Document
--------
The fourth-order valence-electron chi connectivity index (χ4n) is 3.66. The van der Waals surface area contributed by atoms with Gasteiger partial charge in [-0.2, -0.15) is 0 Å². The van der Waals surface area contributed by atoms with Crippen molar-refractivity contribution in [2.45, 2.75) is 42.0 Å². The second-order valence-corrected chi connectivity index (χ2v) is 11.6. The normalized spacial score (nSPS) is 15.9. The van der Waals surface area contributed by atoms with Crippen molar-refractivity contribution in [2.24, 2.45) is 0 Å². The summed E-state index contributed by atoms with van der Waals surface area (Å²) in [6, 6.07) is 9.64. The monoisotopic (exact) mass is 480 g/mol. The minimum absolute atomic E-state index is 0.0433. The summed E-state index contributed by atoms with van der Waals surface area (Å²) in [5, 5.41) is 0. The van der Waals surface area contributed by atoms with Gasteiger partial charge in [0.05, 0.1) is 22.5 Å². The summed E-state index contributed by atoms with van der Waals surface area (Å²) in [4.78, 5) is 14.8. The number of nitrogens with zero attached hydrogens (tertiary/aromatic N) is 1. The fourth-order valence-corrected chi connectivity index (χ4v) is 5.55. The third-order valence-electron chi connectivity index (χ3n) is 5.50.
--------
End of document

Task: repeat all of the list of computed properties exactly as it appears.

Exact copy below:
The fourth-order valence-electron chi connectivity index (χ4n) is 3.66. The van der Waals surface area contributed by atoms with Gasteiger partial charge in [-0.2, -0.15) is 0 Å². The van der Waals surface area contributed by atoms with Crippen molar-refractivity contribution in [2.45, 2.75) is 42.0 Å². The second-order valence-corrected chi connectivity index (χ2v) is 11.6. The normalized spacial score (nSPS) is 15.9. The van der Waals surface area contributed by atoms with Crippen molar-refractivity contribution in [2.24, 2.45) is 0 Å². The summed E-state index contributed by atoms with van der Waals surface area (Å²) in [6, 6.07) is 9.64. The monoisotopic (exact) mass is 480 g/mol. The minimum absolute atomic E-state index is 0.0433. The summed E-state index contributed by atoms with van der Waals surface area (Å²) in [5, 5.41) is 0. The van der Waals surface area contributed by atoms with Gasteiger partial charge in [0.05, 0.1) is 22.5 Å². The summed E-state index contributed by atoms with van der Waals surface area (Å²) in [4.78, 5) is 14.8. The number of nitrogens with zero attached hydrogens (tertiary/aromatic N) is 1. The fourth-order valence-corrected chi connectivity index (χ4v) is 5.55. The third-order valence-electron chi connectivity index (χ3n) is 5.50.